Many people he has worked with got their career start through the Foundation’s Research Award Program. And he has done much of his clinical research with people whose careers began with DF support, Johann E. Gudjonsson, MD, PhD, and Sewon Kang, MD, for example.
“They were essential to my career,” he said. “Had they not gotten that research support to get their careers going, I too would not have had the opportunity to do my clinical research with them.”
A matter of respect
Dr. Goldfarb started his practice in 1985, and many of his first patients are still with him today, 38 years later.
“I want them to think of me as someone they can count on and who cares about them as a whole person.”
When patients offer thank-you gifts, he writes thank-you notes. “I appreciate them and want to acknowledge what a nice thing they did for me.”
Dr. Michael T. Goldfarb has been a faculty member at the University of Michigan’s Department of Dermatology since 1985. He graduated from the University of Michigan Medical School in 1981, completed an internal medicine internship at Cedars-Sinai in 1982, and completed his residency in Dermatology in 1985 at the University of Michigan.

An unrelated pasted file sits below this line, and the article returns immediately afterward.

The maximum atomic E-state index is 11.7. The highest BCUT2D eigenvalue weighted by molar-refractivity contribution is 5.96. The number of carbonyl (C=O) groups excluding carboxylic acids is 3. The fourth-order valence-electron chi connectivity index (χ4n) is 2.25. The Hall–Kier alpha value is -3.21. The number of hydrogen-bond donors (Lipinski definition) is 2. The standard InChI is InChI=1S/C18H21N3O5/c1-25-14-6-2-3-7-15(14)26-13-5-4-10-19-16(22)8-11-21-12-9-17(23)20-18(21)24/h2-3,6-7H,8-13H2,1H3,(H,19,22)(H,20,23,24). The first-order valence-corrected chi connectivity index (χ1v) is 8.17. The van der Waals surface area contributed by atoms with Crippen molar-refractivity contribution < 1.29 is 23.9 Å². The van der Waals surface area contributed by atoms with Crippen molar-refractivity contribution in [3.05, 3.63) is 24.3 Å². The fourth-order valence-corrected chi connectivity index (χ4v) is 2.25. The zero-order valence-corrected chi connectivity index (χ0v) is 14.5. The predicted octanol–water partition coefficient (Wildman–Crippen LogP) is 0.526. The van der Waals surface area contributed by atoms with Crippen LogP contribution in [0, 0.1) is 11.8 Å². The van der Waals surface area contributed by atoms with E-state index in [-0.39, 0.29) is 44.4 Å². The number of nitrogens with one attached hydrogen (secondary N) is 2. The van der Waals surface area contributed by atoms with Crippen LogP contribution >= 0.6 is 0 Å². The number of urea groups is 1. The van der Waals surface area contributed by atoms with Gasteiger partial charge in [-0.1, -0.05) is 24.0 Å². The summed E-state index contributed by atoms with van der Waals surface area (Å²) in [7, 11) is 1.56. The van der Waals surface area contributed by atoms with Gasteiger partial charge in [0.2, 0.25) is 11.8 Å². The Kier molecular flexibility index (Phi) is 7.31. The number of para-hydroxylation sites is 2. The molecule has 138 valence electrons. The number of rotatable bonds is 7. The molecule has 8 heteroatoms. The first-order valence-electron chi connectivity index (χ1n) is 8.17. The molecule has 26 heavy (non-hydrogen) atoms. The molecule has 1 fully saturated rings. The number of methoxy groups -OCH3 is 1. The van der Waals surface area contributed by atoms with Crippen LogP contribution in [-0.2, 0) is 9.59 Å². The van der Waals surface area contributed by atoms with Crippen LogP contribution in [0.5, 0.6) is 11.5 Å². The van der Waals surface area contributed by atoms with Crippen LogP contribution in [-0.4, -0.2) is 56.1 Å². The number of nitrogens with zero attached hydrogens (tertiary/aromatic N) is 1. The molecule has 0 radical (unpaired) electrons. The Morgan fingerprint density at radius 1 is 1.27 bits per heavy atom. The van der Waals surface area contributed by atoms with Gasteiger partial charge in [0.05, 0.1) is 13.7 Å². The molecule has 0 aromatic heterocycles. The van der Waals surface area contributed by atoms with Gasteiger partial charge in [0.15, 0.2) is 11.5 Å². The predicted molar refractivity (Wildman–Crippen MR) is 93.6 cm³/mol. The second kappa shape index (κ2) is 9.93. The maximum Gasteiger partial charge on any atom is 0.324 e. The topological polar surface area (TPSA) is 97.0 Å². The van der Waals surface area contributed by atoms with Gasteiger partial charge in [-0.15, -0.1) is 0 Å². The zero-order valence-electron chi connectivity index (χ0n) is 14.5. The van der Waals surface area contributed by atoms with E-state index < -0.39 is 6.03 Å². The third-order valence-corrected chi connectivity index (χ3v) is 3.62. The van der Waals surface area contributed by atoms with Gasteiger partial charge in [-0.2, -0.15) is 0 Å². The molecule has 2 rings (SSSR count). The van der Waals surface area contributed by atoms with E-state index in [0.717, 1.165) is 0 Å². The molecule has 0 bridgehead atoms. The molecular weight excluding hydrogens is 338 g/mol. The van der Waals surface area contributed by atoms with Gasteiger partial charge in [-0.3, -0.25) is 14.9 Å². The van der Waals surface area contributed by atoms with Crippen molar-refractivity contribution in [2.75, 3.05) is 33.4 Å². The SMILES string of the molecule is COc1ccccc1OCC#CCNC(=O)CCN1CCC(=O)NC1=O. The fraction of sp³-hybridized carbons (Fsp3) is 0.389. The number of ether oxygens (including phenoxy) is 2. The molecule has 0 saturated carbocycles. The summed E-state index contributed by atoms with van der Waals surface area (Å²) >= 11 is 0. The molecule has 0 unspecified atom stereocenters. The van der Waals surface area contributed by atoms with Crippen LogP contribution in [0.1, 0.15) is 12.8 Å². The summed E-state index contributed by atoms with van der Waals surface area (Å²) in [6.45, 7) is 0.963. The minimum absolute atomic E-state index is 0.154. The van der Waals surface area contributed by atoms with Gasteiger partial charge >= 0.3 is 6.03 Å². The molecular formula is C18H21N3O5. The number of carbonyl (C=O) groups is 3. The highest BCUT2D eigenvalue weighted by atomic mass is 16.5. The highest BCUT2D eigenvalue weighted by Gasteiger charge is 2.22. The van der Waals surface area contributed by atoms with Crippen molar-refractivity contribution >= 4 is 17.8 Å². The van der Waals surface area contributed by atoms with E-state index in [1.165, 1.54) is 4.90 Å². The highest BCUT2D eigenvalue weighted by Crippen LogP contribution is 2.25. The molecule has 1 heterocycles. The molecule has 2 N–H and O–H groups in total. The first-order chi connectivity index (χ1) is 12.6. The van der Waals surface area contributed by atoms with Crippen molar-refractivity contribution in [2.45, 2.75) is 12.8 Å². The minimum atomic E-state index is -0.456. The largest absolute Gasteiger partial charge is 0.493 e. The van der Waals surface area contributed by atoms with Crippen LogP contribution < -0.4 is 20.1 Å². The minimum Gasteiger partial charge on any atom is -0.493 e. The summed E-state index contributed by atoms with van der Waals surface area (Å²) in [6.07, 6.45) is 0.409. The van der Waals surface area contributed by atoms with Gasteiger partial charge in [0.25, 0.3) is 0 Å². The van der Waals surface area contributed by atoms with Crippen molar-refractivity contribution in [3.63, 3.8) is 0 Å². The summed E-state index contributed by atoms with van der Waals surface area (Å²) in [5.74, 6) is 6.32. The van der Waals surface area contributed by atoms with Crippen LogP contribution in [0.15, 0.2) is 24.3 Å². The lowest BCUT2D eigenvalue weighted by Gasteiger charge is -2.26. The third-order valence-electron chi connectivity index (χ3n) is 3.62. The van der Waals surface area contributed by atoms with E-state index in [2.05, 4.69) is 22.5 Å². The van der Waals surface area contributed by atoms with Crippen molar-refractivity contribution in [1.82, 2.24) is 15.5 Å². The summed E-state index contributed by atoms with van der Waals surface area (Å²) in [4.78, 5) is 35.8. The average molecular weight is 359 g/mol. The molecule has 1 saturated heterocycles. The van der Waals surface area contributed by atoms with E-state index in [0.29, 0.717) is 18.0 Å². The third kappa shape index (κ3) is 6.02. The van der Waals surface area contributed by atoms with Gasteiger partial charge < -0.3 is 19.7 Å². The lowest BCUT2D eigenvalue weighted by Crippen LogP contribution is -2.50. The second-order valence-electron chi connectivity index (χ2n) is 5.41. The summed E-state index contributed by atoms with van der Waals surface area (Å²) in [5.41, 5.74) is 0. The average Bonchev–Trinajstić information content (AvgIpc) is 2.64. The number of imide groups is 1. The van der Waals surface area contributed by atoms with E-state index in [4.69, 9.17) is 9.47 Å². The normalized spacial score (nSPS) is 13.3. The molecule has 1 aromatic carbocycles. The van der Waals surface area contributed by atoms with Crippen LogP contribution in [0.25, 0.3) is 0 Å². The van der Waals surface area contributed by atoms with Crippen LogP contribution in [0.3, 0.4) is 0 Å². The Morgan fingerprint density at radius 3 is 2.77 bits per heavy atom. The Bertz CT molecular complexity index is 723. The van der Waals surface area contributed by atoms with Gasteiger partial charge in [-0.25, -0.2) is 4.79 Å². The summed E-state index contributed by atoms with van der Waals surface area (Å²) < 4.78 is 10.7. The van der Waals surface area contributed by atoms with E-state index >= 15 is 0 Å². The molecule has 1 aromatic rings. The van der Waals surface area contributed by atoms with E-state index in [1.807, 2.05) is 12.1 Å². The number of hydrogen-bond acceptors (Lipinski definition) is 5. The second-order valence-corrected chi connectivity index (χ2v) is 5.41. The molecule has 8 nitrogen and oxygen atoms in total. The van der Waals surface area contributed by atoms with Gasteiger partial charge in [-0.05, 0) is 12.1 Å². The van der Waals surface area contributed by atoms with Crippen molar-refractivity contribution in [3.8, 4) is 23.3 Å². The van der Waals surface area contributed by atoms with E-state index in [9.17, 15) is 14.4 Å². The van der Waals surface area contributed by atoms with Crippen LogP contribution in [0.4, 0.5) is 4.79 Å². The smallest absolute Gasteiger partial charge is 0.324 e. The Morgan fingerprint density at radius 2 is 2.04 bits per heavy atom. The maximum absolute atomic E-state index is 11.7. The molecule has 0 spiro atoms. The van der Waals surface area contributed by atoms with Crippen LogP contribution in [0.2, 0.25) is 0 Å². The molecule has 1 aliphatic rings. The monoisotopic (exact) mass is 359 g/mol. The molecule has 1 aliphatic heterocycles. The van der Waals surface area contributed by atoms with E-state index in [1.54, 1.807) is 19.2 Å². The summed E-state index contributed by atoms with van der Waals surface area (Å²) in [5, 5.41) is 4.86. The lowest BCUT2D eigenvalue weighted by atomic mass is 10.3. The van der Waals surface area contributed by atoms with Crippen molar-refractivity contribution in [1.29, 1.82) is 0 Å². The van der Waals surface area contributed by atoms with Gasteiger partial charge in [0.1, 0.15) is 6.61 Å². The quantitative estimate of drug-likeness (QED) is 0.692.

Dr. Goldfarb has participated in numerous clinical studies at the University of Michigan, exploring new therapies for treating acne, warts, fungal disease, aging skin, psoriasis, atopic dermatitis and a variety of other dermatological conditions. He maintains a general dermatology practice in Dearborn, Michigan.
He has been president of the Michigan Dermatological Society and is author or co-author of some 30 scholarly papers and ten book chapters; he has edited one book.
A systematic review of the safety of topical therapies for atopic dermatitis
J.P. Callen, Sarah L. Chamlin, Lawrence F. Eichenfield, Charles N. Ellis, Michael Girardi, Michael T. Goldfarb, Jon M. Hanifin, P. Lee, David J. Margolis, Amy S. Palle…; British Journal of Dermatology. 2007 Feb 1
Evaluation of safety and clinical activity of multiple doses of the anti-CD80 monoclonal antibody, galiximab, in patients with moderate to severe plaque psoriasis
Alice B. Gottlieb, Sewon Kang, Kenneth G. Linden, Mark Lebwohl, Alan Menter, Ahsan A. Abdulghani, Michael T. Goldfarb, Nicole Chieffo, Mark C. Totoritis; Clinical Immunology. 2004 Apr 1